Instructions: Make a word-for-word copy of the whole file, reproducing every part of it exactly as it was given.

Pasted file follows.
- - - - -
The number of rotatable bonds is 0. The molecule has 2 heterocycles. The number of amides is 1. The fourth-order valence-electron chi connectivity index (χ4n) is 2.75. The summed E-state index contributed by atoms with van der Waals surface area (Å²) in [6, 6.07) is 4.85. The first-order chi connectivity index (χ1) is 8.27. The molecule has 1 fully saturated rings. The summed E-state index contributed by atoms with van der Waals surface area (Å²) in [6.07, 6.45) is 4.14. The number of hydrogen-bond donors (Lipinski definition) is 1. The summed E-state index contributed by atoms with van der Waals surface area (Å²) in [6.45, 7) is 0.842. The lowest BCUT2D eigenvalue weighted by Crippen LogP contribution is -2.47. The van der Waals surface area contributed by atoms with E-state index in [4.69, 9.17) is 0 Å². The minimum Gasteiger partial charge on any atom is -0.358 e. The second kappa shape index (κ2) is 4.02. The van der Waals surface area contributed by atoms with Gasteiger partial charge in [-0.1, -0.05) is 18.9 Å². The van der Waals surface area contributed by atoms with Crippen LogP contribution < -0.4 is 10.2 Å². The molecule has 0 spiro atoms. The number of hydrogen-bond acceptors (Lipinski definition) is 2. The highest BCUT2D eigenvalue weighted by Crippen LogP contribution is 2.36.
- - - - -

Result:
The number of rotatable bonds is 0. The molecule has 2 heterocycles. The number of amides is 1. The fourth-order valence-electron chi connectivity index (χ4n) is 2.75. The summed E-state index contributed by atoms with van der Waals surface area (Å²) in [6, 6.07) is 4.85. The first-order chi connectivity index (χ1) is 8.27. The molecule has 1 fully saturated rings. The summed E-state index contributed by atoms with van der Waals surface area (Å²) in [6.07, 6.45) is 4.14. The number of hydrogen-bond donors (Lipinski definition) is 1. The summed E-state index contributed by atoms with van der Waals surface area (Å²) in [6.45, 7) is 0.842. The lowest BCUT2D eigenvalue weighted by Crippen LogP contribution is -2.47. The van der Waals surface area contributed by atoms with E-state index in [4.69, 9.17) is 0 Å². The minimum Gasteiger partial charge on any atom is -0.358 e. The second kappa shape index (κ2) is 4.02. The van der Waals surface area contributed by atoms with Gasteiger partial charge in [-0.1, -0.05) is 18.9 Å². The van der Waals surface area contributed by atoms with Crippen LogP contribution < -0.4 is 10.2 Å². The molecule has 0 spiro atoms. The number of hydrogen-bond acceptors (Lipinski definition) is 2. The highest BCUT2D eigenvalue weighted by Crippen LogP contribution is 2.36.